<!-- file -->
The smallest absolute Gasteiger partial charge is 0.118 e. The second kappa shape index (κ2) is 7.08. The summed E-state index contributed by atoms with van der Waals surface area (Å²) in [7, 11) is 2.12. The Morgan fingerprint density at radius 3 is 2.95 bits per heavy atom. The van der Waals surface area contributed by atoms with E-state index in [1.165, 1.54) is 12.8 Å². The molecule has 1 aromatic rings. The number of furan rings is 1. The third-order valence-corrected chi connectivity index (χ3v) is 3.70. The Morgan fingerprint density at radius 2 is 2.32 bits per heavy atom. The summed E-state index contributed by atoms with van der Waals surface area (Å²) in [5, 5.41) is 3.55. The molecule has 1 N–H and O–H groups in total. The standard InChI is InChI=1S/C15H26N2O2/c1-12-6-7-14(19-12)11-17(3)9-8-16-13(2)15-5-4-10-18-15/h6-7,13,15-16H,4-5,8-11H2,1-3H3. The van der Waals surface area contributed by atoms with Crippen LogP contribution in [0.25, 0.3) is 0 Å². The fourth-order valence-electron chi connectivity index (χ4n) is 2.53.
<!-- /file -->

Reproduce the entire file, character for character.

The smallest absolute Gasteiger partial charge is 0.118 e. The second kappa shape index (κ2) is 7.08. The summed E-state index contributed by atoms with van der Waals surface area (Å²) in [7, 11) is 2.12. The Morgan fingerprint density at radius 3 is 2.95 bits per heavy atom. The van der Waals surface area contributed by atoms with E-state index in [1.165, 1.54) is 12.8 Å². The molecule has 1 aromatic rings. The number of furan rings is 1. The third-order valence-corrected chi connectivity index (χ3v) is 3.70. The Morgan fingerprint density at radius 2 is 2.32 bits per heavy atom. The summed E-state index contributed by atoms with van der Waals surface area (Å²) in [5, 5.41) is 3.55. The molecule has 1 N–H and O–H groups in total. The standard InChI is InChI=1S/C15H26N2O2/c1-12-6-7-14(19-12)11-17(3)9-8-16-13(2)15-5-4-10-18-15/h6-7,13,15-16H,4-5,8-11H2,1-3H3. The van der Waals surface area contributed by atoms with Crippen LogP contribution in [0.25, 0.3) is 0 Å². The fourth-order valence-electron chi connectivity index (χ4n) is 2.53.